Friday, 1 May 2015

Last Dog Standing ~ Episode Ten

In the near future, Daisy takes part in an isolation experiment for five years only to find a very different world waiting for her when the doors open... 
(comedy/horror/sci-fi/distopian. All rights reserved) Part ten of many.

Seventeen minutes and counting...

' ...And then they dropped plague bombs over all the major cities in Europe and Russia.'
'Why?' Daisy can hardly comprehend what Douglas is telling her. 'What kind of sick...'
'Why not?' is Douglas' weary reply. 'None of it made any sense, not the war, the killing, the death.. I think in the end the whole of humanity just went crazy and the bombs were one of many, many atrocities. Like mad dogs chewing off our own limbs. There were conspiracy theories, it was done by secret government agencies in a last ditch effort to end the war, or to make sure the human species didn't survive. Who knows?'
'But why the plague?'
'No cure without access to modern medicines. One of the few diseases that can effectively end us but not necessarily jump to other species. It was a modified, virulent, airborne, pneumonic version. Rumours at the time were it was so an enemy invasion could just sweep through the cities and re-inhabit them as long as they had the vaccine. I've heard all kinds of theories since, from super-rich terrorism to alien invasion. Anyway, you have to understand, London, along with Paris, Berlin, Moscow and many more, were hit and plague spread across the them. Now you don't want to travel into these cities, not without a hazmat suit, air supply and antibiotics.'
'When did they drop the bombs?'
'In the late stages of the war. So, about three years ago.'
'And the plague will still be active in the cities?'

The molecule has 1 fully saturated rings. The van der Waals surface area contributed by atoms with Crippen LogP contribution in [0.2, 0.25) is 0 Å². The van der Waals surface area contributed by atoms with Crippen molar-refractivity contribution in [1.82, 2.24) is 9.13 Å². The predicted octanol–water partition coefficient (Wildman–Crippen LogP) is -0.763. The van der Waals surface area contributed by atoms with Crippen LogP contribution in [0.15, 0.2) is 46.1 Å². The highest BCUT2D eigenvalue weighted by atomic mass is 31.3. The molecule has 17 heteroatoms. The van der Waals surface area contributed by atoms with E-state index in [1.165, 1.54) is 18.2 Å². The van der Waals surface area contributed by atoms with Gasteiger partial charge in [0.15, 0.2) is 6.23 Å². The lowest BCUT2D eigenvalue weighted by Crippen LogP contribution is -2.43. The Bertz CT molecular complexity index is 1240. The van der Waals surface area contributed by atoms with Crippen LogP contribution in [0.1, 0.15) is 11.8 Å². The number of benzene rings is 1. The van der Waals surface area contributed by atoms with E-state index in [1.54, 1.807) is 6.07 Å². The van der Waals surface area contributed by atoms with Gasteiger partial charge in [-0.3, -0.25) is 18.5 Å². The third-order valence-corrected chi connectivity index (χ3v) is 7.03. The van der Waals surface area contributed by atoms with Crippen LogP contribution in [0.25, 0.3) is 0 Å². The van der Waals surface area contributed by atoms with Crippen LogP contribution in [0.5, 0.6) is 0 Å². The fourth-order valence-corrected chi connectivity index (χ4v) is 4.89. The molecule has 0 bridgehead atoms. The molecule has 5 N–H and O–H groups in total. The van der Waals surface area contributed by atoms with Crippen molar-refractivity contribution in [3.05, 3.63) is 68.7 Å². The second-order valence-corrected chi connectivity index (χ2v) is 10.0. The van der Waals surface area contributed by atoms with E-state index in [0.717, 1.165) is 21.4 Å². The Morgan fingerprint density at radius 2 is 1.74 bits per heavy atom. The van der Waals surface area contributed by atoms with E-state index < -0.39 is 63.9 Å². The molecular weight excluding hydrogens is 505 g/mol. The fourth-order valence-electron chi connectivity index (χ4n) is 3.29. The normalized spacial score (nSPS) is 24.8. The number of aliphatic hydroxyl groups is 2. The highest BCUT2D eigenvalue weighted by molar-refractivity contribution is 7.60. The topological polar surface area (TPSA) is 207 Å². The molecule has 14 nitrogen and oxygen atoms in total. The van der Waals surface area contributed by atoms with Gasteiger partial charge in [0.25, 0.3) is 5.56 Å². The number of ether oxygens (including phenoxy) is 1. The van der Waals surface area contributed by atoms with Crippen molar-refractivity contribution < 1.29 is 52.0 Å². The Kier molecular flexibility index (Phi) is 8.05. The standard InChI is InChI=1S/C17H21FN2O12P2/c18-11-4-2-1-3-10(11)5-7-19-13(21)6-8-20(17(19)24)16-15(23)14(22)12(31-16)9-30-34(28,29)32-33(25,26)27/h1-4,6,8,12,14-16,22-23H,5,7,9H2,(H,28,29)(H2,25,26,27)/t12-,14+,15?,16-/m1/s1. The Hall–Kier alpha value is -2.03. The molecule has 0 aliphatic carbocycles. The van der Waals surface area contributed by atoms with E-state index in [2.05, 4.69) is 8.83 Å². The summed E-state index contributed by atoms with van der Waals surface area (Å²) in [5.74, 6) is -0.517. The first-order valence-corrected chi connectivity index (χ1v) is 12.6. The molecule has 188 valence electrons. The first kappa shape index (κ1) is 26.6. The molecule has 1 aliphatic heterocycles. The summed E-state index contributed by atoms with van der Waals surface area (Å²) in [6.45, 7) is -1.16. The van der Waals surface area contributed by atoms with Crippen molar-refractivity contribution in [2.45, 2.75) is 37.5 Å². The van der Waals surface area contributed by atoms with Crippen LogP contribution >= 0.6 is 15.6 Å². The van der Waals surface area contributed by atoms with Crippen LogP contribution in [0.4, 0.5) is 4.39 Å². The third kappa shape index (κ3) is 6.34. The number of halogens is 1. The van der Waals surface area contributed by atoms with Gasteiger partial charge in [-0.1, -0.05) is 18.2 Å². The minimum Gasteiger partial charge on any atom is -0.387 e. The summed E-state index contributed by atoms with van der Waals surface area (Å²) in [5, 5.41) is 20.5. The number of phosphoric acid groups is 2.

'Do you want to take the risk?' Douglas stares at Daisy for a moment or two, seeing the anguish in her eyes and a thought occurs to him. 'Hey, I'm sorry, did you come from London?'
'No, no... I just... this is a lot to process, all of this. I've woken up from a five year dream to find I've slept through the end of the world. It's not what I signed up for, y'know?'
'Anyway, we can't be going into London, OK? So you need to turn this... caravan thing... around and go around London.'
'Um, I can't.'
'What do you mean you can't?'
'Well, I'm kind of locked in here with you.'
'I thought you said it was on autopilot.'
'It sort of is.'
'Sort of?' Another thought occurs to Douglas.' Are we alone? Is there someone else on board.'
'Sort of.'
'Sort of yes or sort of no?'
'It's not so much a someone as a something...' Daisy pauses and weighs up all her options. If she tells Douglas about the computer programme then she loses the any tactical advantage it could have had but, if Douglas is right and the city is plague ridden, then the programme could be driving them to their certain and very unpleasant death. With Douglas' help she might be able to stop the programme before it is too late. She sighs and decides perhaps honesty is the best policy after all. If Douglas wanted to kill her, surely he'd have done it by now. 'You see, when I signed up to this experiment, they built in a computer programme to act as a sounding board for my inner voice, to help keep me from freaking out being sealed up in the ICL for five years....'